On this day in in 1924, the New York Times carried a review by music critic Olin Downes. The review began, “A concert of popular American music was given yesterday afternoon in Aeolian Hall by Paul Whiteman and his orchestra of the Palais Royale.” Downes had attended the concert that was billed as an “Experiment In Modern Music.” Downes noted that one composition in particular “shows extraordinary talent” and was “fresh and new.” Downes’ review concluded, “The audience packed a house that could have been sold out twice over.”
It was on Tuesday, 12 February 1924, that “America’s Homegrown Music” – Jazz – put on white tie and tails and entered the lofty precincts of the halls of “serious” music with the premier of the classic Rhapsody In Blue. Paul whiteman, the leading figure in popular Jazz in the 1920s, had approached the young George Gershwin some months before to propose that Gershwin write a Jazz work specifically for a symphonic setting. Gershwin, whose work to that time had consisted of Tin Pan Alley songs and light-hearted musical fare, apparently agreed to undertake Whiteman’s commission.
I say “apparently” because as George’s brother Ira told the tale, it was not until January of 1924, when Ira showed George a item in the paper that the February concert would include a “Jazz Concerto” by Gershwin, that George realized he was committed! Improbably enough, in about five week’s time, Gershwin had essentially completed the work which became known as Rhapsody In Blue.
Whiteman’s orchestra premiered the work at Aeolian Hall in New York, a locale not usually associated with popular music, and Whiteman’s musician all wore classic concert attire. Many musical luminaries were present for the concert, including Sergei Rachmaninoff and John Philip Sousa, along with several noted music critics. Whiteman’s arranger, Ferde Groffe, best known for his Grand Canyon Suite, orchestrated Gershwin’s piano score. Gershwin himself Played the piano at the concert, which turned out to be a necessity, as he had not written any piano part! The orchestra members were warned to keep a sharp eye on Gershwin as he would have to nod to let them know where they were to come back in to the music as he played. The written score was produced later, and therefore we cannot be certain exactly what that very first performance was like, but we know that it was received with wild enthusiasm by the audience though many of the critics in attendance offered rather negative assessments of the piece.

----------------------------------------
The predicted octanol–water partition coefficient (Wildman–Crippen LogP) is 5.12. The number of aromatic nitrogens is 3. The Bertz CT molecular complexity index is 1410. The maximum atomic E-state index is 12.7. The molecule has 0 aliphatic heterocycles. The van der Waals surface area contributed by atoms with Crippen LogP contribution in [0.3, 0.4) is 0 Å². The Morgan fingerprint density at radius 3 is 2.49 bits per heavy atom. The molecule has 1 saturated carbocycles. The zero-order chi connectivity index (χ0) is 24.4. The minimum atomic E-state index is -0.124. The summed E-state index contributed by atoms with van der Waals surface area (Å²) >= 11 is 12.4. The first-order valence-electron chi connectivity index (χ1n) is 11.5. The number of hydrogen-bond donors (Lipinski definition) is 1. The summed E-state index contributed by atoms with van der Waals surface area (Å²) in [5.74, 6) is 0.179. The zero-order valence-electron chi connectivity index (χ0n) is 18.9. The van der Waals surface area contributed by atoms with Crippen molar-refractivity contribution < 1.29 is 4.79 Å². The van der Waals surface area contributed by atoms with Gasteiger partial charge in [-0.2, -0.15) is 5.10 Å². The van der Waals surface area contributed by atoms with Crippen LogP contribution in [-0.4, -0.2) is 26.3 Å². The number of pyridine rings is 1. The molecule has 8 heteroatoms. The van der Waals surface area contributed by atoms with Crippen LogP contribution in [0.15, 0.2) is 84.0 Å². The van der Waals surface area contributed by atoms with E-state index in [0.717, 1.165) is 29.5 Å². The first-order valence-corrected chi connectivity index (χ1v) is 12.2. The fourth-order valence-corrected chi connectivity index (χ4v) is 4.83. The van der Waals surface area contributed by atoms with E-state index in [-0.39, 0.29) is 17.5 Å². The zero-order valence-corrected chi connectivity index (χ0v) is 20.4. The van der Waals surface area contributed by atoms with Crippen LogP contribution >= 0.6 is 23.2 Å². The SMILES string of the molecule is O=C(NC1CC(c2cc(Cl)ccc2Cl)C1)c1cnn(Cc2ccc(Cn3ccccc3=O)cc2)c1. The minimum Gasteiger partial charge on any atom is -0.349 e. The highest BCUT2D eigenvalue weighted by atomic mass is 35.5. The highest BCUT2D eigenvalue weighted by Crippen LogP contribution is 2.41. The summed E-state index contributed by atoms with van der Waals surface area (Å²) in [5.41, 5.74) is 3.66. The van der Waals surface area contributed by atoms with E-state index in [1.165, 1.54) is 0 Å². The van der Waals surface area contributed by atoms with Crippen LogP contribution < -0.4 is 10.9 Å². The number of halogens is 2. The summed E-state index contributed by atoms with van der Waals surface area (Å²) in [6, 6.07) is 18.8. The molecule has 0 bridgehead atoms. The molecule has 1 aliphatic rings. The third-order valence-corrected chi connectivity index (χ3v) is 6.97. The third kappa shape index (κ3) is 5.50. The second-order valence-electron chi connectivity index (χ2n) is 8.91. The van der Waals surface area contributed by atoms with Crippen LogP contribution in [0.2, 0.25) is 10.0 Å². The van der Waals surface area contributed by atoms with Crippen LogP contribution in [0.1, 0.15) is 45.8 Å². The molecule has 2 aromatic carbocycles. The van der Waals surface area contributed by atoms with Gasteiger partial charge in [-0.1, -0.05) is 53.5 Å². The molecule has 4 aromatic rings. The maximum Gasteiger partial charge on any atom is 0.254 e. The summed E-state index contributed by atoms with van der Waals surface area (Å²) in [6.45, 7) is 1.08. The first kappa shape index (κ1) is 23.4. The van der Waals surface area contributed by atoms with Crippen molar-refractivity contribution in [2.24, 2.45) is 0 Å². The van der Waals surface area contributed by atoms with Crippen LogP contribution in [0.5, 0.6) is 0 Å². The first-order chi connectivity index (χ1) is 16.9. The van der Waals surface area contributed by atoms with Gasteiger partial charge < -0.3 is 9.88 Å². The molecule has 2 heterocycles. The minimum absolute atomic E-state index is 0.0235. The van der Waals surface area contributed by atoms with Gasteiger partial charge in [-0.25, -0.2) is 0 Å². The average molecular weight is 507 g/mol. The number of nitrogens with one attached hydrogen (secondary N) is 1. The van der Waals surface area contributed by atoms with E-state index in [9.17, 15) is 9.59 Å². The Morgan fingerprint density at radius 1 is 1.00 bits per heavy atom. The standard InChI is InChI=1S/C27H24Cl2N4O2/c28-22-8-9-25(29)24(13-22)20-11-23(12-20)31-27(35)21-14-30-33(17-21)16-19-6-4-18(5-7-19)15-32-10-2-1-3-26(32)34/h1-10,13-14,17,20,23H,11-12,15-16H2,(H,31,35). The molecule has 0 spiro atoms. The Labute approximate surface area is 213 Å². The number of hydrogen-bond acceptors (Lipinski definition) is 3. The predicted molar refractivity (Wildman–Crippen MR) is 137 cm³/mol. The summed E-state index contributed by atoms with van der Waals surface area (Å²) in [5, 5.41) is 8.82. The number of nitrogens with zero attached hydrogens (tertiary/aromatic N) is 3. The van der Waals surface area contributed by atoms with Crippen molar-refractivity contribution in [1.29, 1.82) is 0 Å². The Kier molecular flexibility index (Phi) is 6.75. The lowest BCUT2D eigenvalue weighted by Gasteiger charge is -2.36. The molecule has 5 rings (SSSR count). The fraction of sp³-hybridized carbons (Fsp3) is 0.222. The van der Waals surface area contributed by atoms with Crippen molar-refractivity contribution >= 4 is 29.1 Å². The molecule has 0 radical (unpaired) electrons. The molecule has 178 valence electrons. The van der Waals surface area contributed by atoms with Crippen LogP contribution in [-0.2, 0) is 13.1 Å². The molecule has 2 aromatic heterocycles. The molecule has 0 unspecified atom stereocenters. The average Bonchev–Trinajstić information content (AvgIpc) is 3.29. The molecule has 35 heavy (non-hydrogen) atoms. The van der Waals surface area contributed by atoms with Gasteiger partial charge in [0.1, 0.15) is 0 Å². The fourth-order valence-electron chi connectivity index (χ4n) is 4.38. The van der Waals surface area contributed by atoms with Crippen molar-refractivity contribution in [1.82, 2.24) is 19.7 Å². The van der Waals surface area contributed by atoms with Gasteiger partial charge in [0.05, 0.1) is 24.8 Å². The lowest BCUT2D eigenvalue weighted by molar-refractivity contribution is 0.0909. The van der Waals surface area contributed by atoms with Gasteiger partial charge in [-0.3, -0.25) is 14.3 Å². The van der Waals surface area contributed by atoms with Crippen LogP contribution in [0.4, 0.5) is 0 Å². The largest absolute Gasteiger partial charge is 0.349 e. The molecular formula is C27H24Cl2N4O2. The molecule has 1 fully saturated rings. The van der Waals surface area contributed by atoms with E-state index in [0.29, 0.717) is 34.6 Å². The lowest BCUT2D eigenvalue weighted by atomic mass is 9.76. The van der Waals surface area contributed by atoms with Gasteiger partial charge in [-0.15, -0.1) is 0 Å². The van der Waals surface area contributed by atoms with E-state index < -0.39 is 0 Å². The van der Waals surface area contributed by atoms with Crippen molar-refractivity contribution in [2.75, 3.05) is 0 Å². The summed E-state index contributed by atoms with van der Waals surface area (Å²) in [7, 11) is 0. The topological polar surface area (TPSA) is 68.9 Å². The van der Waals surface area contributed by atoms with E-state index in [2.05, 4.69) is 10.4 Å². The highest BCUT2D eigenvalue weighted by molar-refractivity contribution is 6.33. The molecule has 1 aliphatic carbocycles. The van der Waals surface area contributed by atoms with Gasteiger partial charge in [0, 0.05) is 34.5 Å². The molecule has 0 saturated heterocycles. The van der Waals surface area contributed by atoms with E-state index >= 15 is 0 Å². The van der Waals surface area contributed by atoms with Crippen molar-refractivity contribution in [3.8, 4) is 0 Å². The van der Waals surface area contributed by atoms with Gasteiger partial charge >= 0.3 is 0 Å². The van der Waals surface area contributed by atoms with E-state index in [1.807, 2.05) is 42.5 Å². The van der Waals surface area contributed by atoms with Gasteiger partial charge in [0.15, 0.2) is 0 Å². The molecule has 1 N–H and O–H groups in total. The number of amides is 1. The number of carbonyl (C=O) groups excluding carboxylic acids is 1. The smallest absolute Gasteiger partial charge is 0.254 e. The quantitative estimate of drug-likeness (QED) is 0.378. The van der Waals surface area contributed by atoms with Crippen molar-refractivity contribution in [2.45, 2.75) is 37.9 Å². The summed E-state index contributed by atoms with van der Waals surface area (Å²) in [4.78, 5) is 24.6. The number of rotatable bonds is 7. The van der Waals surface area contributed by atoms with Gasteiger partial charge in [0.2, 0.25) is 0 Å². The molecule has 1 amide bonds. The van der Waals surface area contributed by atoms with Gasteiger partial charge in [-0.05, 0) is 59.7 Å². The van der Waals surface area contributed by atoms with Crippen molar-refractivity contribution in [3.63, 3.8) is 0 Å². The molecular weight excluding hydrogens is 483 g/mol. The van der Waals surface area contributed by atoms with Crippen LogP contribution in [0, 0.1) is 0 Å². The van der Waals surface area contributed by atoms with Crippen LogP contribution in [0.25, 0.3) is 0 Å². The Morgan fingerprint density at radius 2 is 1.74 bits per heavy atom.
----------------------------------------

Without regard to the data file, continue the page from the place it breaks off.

This premiere was no great political or military turning point; it did not free the oppressed nor did it bring down a tyrant. But it did contribute to the changing of a culture, and decisively so. Before Whiteman’s “Experiment in Modern Music,” Jazz was looked upon as an inferior music and not fit for “the better sort of people.” There was a nasty undercurrent of racism in this judgment as well: Jazz was often called “African Music” or even plainly vulgar, derogatory epithets. And it is true that not one African-American was present at Aeolian Hall that chilly February afternoon to hear musical history being made. But this concert launched Jazz into the realm of respectability, and by the end of the 1920s many Black Jazz greats were making an impact upon popular culture with concerts and recordings, playing in venues that would have been irrevocably barred to them a few years before. Jazz and its talented practitioners were here to stay.
George Gershwin made two recordings of Rhapsody In Blue with Paul Whiteman’s Orchestra, and in 1925 he cut a master piano roll which QRS player piano company later issued in its own roll format. QRS, which claims to be the oldest “software” company in continuous existence, (since 1900) still produces paper piano rolls for old player systems, but moving into the digital age, they converted many of their classic roll recordings into CDs which can be played on their “Pianomation” electronic system. Thus it is that now and again, I can enjoy the experience of listening in my own home to “the very keystrokes” that George Gershwin himself recorded some 91 years ago when I put on the CD of his solo piano rendition of his masterpiece. Then I can close my eyes and take delight in talent and vision and just plain good music!
Flower Mound, Texas
Music, the greatest good that mortals know,
And all of Heaven we have below.
— Joseph Addison
Downes’ review in full may be found in The George Gershwin Reader.
See also: The Roaring Twenties.